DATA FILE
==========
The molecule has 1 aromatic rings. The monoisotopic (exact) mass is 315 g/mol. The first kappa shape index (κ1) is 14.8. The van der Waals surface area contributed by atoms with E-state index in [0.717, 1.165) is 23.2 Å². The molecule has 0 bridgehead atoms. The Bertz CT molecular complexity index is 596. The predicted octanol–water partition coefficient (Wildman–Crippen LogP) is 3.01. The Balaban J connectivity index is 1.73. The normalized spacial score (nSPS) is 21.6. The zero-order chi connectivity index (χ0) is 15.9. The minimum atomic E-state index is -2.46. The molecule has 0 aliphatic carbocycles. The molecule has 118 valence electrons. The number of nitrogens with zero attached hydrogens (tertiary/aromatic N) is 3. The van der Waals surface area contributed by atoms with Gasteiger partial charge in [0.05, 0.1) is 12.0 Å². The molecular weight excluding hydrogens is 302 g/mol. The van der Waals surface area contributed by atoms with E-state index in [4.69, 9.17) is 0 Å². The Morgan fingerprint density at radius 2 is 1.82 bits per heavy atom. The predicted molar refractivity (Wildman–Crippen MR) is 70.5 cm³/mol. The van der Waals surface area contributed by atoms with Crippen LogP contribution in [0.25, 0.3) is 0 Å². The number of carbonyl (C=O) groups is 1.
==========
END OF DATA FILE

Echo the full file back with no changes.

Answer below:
The molecule has 1 aromatic rings. The monoisotopic (exact) mass is 315 g/mol. The first kappa shape index (κ1) is 14.8. The van der Waals surface area contributed by atoms with E-state index in [0.717, 1.165) is 23.2 Å². The molecule has 0 bridgehead atoms. The Bertz CT molecular complexity index is 596. The predicted octanol–water partition coefficient (Wildman–Crippen LogP) is 3.01. The Balaban J connectivity index is 1.73. The normalized spacial score (nSPS) is 21.6. The zero-order chi connectivity index (χ0) is 15.9. The minimum atomic E-state index is -2.46. The molecule has 0 aliphatic carbocycles. The molecule has 118 valence electrons. The number of nitrogens with zero attached hydrogens (tertiary/aromatic N) is 3. The van der Waals surface area contributed by atoms with Gasteiger partial charge in [0.05, 0.1) is 12.0 Å². The molecular weight excluding hydrogens is 302 g/mol. The van der Waals surface area contributed by atoms with E-state index in [4.69, 9.17) is 0 Å². The Morgan fingerprint density at radius 2 is 1.82 bits per heavy atom. The predicted molar refractivity (Wildman–Crippen MR) is 70.5 cm³/mol. The van der Waals surface area contributed by atoms with Crippen LogP contribution in [0.25, 0.3) is 0 Å². The number of carbonyl (C=O) groups is 1.